The lessons of Prohibition remain important today. They apply not only to the debate over the war on drugs but also to the mounting efforts to drastically reduce access to alcohol and tobacco and to such issues as censorship and bans on insider trading, abortion, and gambling.

Although consumption of alcohol fell at the beginning of Prohibition, it subsequently increased. Alcohol became more dangerous to consume; crime increased and became “organized”; the court and prison systems were stretched to the breaking point; and corruption of public officials was rampant. No measurable gains were made in productivity or reduced absenteeism. Prohibition removed a significant source of tax revenue and greatly increased government spending. It led many drinkers to switch to opium, marijuana, patent medicines, cocaine, and other dangerous substances that they would have been unlikely to encounter in the absence of Prohibition.

Those results are documented from a variety of sources, most of which, ironically, are the work of supporters of Prohibition—most economists and social scientists supported it. Their findings make the case against Prohibition that much stronger.[1]"

The failure of prohibition came down to alot about freedoms being taken away. People just don't like to be told what they can do or cannot do. Alcohol prohibition caused folks to move to other more dangerous drugs. It might've slowed down consumption at first, but studies showed it increased during prohibition comparable levels of preprohibiton. There were 10 times more places to get it, it was much more lethal (poisonous) and strong[2].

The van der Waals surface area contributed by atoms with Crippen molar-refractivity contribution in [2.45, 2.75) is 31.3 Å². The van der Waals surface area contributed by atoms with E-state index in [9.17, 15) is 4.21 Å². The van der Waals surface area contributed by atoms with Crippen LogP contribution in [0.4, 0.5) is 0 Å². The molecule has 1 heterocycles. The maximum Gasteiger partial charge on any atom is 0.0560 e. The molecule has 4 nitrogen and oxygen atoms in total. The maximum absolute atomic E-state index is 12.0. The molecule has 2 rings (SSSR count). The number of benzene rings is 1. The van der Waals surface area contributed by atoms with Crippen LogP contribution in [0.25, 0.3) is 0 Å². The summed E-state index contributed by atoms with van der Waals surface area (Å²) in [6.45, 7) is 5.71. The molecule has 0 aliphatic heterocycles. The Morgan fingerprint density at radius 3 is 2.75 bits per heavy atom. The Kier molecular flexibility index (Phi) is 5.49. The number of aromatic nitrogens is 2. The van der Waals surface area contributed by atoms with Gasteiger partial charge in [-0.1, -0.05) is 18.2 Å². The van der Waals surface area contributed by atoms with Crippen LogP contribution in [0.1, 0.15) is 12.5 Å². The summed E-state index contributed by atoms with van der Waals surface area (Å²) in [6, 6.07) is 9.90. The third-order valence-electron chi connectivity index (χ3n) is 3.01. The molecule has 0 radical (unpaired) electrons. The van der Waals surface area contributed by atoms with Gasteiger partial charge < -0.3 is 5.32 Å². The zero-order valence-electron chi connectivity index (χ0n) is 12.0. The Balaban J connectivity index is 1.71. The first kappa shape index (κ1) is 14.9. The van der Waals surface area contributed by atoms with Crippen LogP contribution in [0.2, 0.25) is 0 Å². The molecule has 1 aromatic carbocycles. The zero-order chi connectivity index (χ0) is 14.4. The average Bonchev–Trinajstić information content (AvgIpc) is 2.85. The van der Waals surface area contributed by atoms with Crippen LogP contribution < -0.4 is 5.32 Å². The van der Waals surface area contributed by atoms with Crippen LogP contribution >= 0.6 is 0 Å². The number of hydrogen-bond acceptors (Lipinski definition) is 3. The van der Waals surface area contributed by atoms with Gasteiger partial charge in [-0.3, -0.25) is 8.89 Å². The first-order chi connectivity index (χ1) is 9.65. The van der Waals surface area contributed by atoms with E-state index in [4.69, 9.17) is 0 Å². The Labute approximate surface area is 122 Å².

During prohibition the Coast Guard increased by 188% and it's budget increased by 500%. How much more power does the government need? Just as in the prohibition of marijuana today, they continue to fail. 1.5 trillion dollars later spent on the war since the Controlled Substances Act was in effect, the usage has not changed. In fact, high school aged kids usage went up. There seems to be no relationship between arrests and use rates[3]. No, even with the more money and manpower they threw at it, it still had no effect.

Prohibition did not achieve its goals. Instead, it added to the problems it was intended to solve and supplanted other ways of addressing problems. This is why it will never be tried again. This is why marijuana prohibition too will eventually subside. The only beneficiaries of Prohibition were bootleggers, crime bosses, and the forces of big government. Carroll Wooddy concluded that the "Eighteenth Amendment . . . contributed substantially to the growth of government and of government costs in this period [1915-32] [4].




Sources:
[1] http://www.cato.org...
[2] http://object.cato.org...;
[3] http://www.aclu-wa.org...;
[4] Ibid.; Wooddy, p. 104.

Guidestone

Pro

CATO Institute
As far as consumption goes "it took years after repeal before consumption rates reached those of pre-prohibition." [1] Crime did increase during prohibition, but crime was on the rise before prohibition. [2] "Probably one of the most popular ideas of the time was that the mob held control of the majority of the illegal liquor trafficking. For the most part this is untrue, although in concentrated areas gangsters did run the liquor racket." [1] Concluding, prohibition did increase crime like everything does when it becomes illegal, but as shown earlier there is a strong correlation between alcohol consumption and violent crimes.

Freedoms